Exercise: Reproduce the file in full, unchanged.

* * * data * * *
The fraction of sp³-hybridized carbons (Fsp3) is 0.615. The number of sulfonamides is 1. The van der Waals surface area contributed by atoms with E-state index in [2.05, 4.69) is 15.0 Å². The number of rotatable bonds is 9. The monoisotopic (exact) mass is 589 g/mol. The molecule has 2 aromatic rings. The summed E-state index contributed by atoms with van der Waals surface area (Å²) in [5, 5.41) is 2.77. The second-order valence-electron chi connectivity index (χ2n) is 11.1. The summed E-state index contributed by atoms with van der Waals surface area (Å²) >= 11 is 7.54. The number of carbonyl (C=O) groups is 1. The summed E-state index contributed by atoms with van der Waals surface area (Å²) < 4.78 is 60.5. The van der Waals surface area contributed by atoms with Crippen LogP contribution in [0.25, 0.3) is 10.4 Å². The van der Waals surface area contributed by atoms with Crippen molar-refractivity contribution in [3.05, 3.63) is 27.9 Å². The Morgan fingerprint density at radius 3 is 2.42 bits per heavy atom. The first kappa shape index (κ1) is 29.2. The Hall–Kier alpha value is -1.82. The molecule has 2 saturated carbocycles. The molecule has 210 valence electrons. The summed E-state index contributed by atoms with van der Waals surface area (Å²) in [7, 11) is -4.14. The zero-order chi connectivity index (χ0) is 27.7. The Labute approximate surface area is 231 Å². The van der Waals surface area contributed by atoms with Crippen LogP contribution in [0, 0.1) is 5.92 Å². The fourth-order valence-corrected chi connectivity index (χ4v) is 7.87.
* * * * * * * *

The fraction of sp³-hybridized carbons (Fsp3) is 0.615. The number of sulfonamides is 1. The van der Waals surface area contributed by atoms with E-state index in [2.05, 4.69) is 15.0 Å². The number of rotatable bonds is 9. The monoisotopic (exact) mass is 589 g/mol. The molecule has 2 aromatic rings. The summed E-state index contributed by atoms with van der Waals surface area (Å²) in [5, 5.41) is 2.77. The second-order valence-electron chi connectivity index (χ2n) is 11.1. The summed E-state index contributed by atoms with van der Waals surface area (Å²) >= 11 is 7.54. The number of carbonyl (C=O) groups is 1. The summed E-state index contributed by atoms with van der Waals surface area (Å²) < 4.78 is 60.5. The van der Waals surface area contributed by atoms with Crippen LogP contribution in [0.25, 0.3) is 10.4 Å². The van der Waals surface area contributed by atoms with Crippen molar-refractivity contribution in [3.05, 3.63) is 27.9 Å². The Morgan fingerprint density at radius 3 is 2.42 bits per heavy atom. The first kappa shape index (κ1) is 29.2. The Hall–Kier alpha value is -1.82. The molecule has 2 saturated carbocycles. The molecule has 210 valence electrons. The summed E-state index contributed by atoms with van der Waals surface area (Å²) in [7, 11) is -4.14. The zero-order chi connectivity index (χ0) is 27.7. The Labute approximate surface area is 231 Å². The van der Waals surface area contributed by atoms with Crippen LogP contribution in [0, 0.1) is 5.92 Å². The fourth-order valence-corrected chi connectivity index (χ4v) is 7.87.